Many CBs feel that nightlife venues are magnets for noise, crime and vandalism in their communities. The main grievance of local residents is the noise from the areas around clubs and bars. People report finding urine, vomit, used condoms or even unconscious people in their doorways. There are anecdotal instances of local residents being harassed as they passed a club at night, having food or other objects thrown at them or being threatened by knives, bottles or hypodermic needles. They feel their neighborhoods have two personalities: during the day they are the envy of urban living, at night they become almost unlivable.
The CBs are not in the business of protecting and nurturing nightlife as a cultural environment. They are not tasked with generating revenue, tax dollars or tourism from a healthy hospitality industry. They are not guardians of New York’s reputation as a nightlife capital. While all CBs recognize the need for businesses in their communities and many of them understand the benefits of nightlife in the city, their main obligation is to their residents and the quality of life these residents want. The thought process is, “New York needs nightlife, but not in my backyard (NIMBY).” If the residents want change, it makes sense for them to use the CBs to affect that change.
While the relationship between CBs and nightlife is often contentious, there are areas where they can find common ground. If noise and safety are the major concerns of CBs, then it would be in their best interest to support operators in the attempts to convince the NYPD to monitor the areas outside the venues that need it. CBs and operators in each district can work together to create more separation between residential and commercial areas. The density of New York prevents any major segregation of residential buildings, but including venues in the future planning of districts - instead of pursuing an agenda of removing them in favor of other types of business - is ultimately better for the CB and the nightlife industry. Speaking with a common voice in terms of new construction can also improve the quality of life, if both groups urge the use of soundproof windows and other measures to reduce noise in all new construction. Finally, if the CB and the operators work together to educate residents about the benefits of nightlife in their communities, there would be less of a NIMBY mentality associated with nightlife. There would always be “squeaky wheels” unsatisfied with the presence of clubs where they lived, but those voices could be tempered with more moderate positions.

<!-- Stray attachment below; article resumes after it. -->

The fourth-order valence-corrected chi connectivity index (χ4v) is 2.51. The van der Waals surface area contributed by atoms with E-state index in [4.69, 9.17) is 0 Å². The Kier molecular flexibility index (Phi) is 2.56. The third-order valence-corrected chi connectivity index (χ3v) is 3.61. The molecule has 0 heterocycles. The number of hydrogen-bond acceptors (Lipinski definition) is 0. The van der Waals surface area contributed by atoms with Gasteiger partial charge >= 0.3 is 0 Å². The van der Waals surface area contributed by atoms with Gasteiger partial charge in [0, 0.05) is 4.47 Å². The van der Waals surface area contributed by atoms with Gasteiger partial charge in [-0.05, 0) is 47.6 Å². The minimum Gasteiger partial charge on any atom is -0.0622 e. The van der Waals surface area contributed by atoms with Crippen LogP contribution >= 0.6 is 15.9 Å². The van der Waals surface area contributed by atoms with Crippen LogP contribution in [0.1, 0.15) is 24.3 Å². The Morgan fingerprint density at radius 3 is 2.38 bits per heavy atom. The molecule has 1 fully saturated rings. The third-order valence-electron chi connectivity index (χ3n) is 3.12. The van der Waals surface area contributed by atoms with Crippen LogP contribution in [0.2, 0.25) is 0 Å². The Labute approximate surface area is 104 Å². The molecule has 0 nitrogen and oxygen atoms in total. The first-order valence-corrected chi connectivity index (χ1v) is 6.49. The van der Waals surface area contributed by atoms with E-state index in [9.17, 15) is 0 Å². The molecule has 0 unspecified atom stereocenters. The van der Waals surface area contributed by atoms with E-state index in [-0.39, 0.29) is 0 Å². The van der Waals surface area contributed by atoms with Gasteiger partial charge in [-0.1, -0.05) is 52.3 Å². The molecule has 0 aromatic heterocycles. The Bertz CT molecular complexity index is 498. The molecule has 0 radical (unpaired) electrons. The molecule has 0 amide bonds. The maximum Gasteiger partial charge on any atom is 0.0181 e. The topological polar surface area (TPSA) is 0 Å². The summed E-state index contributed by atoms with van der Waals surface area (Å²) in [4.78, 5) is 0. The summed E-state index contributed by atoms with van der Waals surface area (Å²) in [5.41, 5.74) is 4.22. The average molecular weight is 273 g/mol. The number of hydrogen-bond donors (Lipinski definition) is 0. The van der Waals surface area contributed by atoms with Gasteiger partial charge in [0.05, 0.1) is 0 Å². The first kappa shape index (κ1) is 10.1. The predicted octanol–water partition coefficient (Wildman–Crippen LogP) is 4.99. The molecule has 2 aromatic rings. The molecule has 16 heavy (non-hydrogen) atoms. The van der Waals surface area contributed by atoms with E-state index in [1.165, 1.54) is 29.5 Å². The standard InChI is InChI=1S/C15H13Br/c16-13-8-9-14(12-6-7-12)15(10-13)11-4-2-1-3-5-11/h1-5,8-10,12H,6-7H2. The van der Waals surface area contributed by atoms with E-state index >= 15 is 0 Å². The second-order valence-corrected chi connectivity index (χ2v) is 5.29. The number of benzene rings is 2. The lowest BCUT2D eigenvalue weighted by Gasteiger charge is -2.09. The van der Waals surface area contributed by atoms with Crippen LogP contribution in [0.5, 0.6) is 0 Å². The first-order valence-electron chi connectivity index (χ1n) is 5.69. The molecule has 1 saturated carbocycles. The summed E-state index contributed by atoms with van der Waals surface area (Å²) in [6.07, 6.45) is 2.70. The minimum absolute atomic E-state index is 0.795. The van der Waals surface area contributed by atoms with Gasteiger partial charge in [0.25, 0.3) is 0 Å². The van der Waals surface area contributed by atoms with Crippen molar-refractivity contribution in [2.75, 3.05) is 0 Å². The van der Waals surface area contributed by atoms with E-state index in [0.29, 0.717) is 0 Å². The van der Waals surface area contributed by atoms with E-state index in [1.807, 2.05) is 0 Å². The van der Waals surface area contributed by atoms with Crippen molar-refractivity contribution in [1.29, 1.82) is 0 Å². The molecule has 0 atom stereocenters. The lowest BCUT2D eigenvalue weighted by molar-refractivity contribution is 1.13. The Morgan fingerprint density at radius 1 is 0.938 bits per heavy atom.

Who Makes the Choices?
Of course, none of this cooperation can take place until each group sees the other as necessary to the overall prosperity of the neighborhood. Part of this means that more vocal anti-nightlife members of the CB need to see that nightlife is a vital part of both their community and New York as a whole. It also means that they might have to accept the economic reality that removing nightlife from their neighborhoods may reduce their quality of life and increase their taxes as vacant buildings attract higher crime or higher property taxes. Finally, it means that people who enjoy clubs need to stand up and say so. CBs have influence and political will to close venues. Until nightlife natives gain and use political will and influence to nurture and sustain our culture, New York nightlife will continue to suffer.